Bank of America hired 3,000 people despite its hiring freeze
Bank of America achieved a Schrödinger’s like state in the first quarter. On one hand, it had a hiring freeze. On the other, it added 3,000 new people.
How can this be?
Alastair Borthwick, BofA's CFO said yesterday that the 3,000 new people arrived in January by virtue of offers the bank had extended in the final quarter of 2022. As we reported previously, BofA's hiring freeze didn’t apply to candidates already in the bank’s recruitment system: nobly, no offers were rescinded.
Borthwick said the new arrivals meant that Bank of America’s headcount peaked in January. Since then, the freeze has been supplemented by trimming: BofA cut 1,000 positions in the first two weeks of April. It plans to eliminate another 3,000 jobs by the end of the second quarter, excluding the addition of people in its summer intern class.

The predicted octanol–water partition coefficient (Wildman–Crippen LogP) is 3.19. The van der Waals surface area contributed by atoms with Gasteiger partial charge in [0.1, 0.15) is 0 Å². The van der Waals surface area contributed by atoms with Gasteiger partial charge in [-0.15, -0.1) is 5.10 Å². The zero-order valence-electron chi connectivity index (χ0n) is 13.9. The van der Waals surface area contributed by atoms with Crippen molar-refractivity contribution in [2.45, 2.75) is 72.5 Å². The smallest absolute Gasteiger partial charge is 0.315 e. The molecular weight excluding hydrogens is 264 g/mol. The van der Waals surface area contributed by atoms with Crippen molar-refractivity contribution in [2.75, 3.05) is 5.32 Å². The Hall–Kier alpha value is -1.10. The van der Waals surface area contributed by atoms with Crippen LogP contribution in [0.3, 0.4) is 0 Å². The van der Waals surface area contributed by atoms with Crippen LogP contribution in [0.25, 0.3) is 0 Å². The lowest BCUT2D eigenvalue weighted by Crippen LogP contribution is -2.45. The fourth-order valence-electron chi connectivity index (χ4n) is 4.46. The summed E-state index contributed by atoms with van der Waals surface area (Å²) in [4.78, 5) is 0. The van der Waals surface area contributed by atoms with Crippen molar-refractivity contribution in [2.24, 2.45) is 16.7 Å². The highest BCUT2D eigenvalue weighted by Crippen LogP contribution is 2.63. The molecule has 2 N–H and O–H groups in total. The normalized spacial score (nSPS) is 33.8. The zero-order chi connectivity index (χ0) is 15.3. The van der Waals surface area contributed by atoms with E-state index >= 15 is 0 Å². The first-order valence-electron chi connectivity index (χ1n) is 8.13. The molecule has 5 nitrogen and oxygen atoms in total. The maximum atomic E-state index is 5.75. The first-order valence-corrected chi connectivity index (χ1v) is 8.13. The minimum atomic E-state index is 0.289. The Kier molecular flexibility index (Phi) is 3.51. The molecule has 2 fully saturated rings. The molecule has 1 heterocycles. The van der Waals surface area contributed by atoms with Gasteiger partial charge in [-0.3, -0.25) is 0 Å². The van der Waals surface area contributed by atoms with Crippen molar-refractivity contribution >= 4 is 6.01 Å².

BofA’s hangover hires in the first quarter included Driss Haj Khlifa, a top euro swaps trader from Morgan Stanley in London, who joined the Paris office on an alleged $2m+ package. Borthwick added that the bank spent the past few years hiring in equities and fixed income and that it had invested in rates hires in particular.
Bank of America’s fixed income sales and trading division performed particularly well in Q1, with revenues rising 29% year-on-year, compared to a 17% declined at Goldman Sachs. Borthwick credited Jim DeMare, BofA's head of global markets and his expanded team, which he said have been "executing at a really high level," adding that they have “just got to keep at it.”
Borthwick didn’t give much indication of where BofA plans to cut the 3,000 people. Some jobs will presumably be eliminated by what he described as “attrition over time” as vacancies aren’t filled. More proactive cuts seem likely in divisions like M&A, where revenues fell both quarter-on-quarter and year-on-year. However, BofA spent the past few years building up its M&A division and might be reluctant to let people go again - it's already been trying to reassign bankers to smaller mid-market deals instead.
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